Then there was the playpen. Our attic was full of baby equipment just in case we had a second child. But my then-husband disappeared into the attic, pulling down playpens, highchairs, bouncy seats, etc., dragging them into the driveway. Blinking back tears, I hurriedly began to price these new additions. Almost immediately, a woman purchased the playpen.

I recalled the times my daughter pulled herself up and hung onto the sides, wobbly but determined. Someone’s new baby will enjoy it now, I thought, and that made me smile. Until I heard the woman exclaim, “My puppies are going to LOVE this!”

Theft of a little red corvette

One reason I have never worked in retail (besides having no desire to work in retail) was because I don’t want to spend half my time guarding against theft. To be honest, I’m not positive we ever had much, if anything, stolen from a garage sale, but I remember a time I prevented that from happening.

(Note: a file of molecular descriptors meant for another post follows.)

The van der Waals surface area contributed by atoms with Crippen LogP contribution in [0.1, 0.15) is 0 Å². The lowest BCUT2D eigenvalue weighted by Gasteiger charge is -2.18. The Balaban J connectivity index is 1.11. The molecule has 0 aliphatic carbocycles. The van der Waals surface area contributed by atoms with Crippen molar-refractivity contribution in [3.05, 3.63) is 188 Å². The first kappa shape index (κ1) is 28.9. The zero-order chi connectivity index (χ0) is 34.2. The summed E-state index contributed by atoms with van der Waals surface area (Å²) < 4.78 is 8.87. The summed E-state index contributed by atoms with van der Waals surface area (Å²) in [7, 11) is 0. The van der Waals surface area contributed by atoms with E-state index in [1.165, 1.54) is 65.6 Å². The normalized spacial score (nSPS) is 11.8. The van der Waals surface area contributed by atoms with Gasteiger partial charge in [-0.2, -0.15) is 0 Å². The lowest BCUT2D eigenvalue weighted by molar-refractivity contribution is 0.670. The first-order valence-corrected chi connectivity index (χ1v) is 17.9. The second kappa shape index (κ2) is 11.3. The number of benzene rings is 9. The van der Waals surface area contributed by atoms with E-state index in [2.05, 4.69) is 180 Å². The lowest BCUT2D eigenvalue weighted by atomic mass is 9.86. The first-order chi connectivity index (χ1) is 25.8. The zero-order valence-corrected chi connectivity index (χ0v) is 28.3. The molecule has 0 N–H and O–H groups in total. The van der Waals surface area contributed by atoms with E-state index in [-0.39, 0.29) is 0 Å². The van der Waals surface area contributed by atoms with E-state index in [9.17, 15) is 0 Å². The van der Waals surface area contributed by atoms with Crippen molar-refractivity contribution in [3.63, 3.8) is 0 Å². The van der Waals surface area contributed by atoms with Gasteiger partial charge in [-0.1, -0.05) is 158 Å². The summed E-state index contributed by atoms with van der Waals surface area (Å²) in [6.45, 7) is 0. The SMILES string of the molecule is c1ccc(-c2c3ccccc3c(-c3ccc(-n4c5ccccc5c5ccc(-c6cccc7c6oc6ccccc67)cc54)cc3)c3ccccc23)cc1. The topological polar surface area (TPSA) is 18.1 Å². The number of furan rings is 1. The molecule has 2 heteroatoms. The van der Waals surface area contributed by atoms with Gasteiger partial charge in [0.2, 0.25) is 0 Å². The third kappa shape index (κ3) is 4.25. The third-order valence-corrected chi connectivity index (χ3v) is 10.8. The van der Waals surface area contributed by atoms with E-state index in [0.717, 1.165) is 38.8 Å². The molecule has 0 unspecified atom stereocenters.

My daughter had a red child-size convertible. It was adorable! We pretended her tall Mickey Mouse sprinkler with a hose was her gas pump. She would drive up the sidewalk and let Mickey fuel up her car. Eventually, she outgrew the car and we set it out on garage sale day.

A young couple asked to buy the little hot rod and together we lifted it into the bed of their truck. They jumped in and started to back down the drive. I raced to the driver’s side window to collect payment. Fortunately, another car was blocking their truck. They forked over the cash and seemed very perturbed as they took off. But Karma was there and so was the battery they left behind (those things are expensive!). They did not return.